This Drexel prof built an easy-to-program robot: LocoRobo - Philly


This Drexel prof built an easy-to-program robot: LocoRobo

Borne of his own frustration with robots, Pramod Abidchandani and three Drexel undergrads built a robot that even a first-grader can program. They're affordable, too.

Drexel professor Pramod Abichandani with his low-cost robots.

(Photo by Juliana Reyes)

Robots haunted Pramod Abichandani while he worked on his doctoral thesis.

“There were so many bottlenecks in my thesis because of those damn robots,” he said late last week, during in an interview at his lab in Drexel’s Bossone Research Center.

Instead of focusing primarily on his goal (developing algorithms for how driverless vehicles could operate without colliding), the Drexel professor frittered away time programming robots to use in his research — a complicated, user-unfriendly, expensive process.

"Those damn robots."
Drexel Professor Pramod Abichandani

That’s why Abichandani, with a team of three Drexel undergrads, built LocoRobo, a low-cost ($250) robot that can be programmed wirelessly in a pinch — through a mobile app for beginners or through various programming languages for developers. (Something comparable for beginners would be a LEGO robotics kit that goes for about $350 and which Abichandani said has “the worst programming support ever.”)

LocoRobo is raising $113,000 on Indiegogo to bring the product to market. You can pre-order one starting at $199.

Support by Jan. 1

Abichandani, 30, of Fairmount, hopes that educators can use LocoRobo to get students excited about STEM. Using the LocoRobo mobile app, students can wirelessly control the robot (“drive forward for 5 seconds,” for example).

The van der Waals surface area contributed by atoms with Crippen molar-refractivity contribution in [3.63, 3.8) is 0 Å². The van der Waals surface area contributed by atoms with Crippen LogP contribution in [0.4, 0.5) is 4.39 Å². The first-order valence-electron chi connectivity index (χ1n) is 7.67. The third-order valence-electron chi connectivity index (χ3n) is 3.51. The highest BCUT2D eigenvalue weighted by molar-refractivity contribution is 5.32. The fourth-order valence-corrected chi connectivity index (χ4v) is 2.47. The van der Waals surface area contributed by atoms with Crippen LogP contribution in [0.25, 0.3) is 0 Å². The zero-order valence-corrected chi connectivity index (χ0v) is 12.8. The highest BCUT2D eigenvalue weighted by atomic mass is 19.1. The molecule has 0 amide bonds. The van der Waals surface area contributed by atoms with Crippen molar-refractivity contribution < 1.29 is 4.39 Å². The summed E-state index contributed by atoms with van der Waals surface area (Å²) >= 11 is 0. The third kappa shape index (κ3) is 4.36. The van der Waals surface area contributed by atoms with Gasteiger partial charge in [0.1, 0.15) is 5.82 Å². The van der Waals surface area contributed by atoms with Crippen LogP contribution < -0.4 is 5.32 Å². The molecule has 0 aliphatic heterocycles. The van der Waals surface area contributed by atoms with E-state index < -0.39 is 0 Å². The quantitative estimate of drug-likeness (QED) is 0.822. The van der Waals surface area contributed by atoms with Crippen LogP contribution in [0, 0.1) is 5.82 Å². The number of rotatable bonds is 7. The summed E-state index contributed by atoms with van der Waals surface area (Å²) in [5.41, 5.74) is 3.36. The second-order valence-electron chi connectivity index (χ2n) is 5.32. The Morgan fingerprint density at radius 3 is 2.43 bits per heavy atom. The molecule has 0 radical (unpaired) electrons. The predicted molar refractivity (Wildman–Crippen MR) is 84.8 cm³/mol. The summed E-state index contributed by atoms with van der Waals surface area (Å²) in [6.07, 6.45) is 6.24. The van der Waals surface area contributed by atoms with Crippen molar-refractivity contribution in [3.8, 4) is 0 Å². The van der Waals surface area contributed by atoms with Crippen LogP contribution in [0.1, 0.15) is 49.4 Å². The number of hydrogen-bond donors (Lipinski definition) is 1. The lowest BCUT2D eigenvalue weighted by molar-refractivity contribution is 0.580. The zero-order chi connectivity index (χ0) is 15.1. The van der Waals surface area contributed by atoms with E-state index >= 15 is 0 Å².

The LocoRobo mobile app for beginners. The left screen is to move the robot left and right. (Courtesy of LocoRobo)

Abichandani has tested the app in elementary school classrooms in New Jersey through a program he’s calling the LocoRobo Academy. He said student engagement so far has been “amazing.”


“They just get it,” he added.

LocoRobo will be a nonprofit venture because of its educational focus.

“It’s as pure as a pursuit as education can be,” Abichandani said, “and I want to make sure it remains pure.”

kyle levin

LocoRobo team member and Drexel undergrad Kyle Levin. (Photo by Juliana Reyes)

The LocoRobo design will also be open-sourced, available under Creative Commons.

Abichandani said his team of Drexel undergrads (William Fligor, Zachary Haubach and Kyle Levin, all 20) are the best thing to happened to him in his academic career so far.

“Things like this bring meaning to an otherwise fairly boring existence as a professor,” he said.

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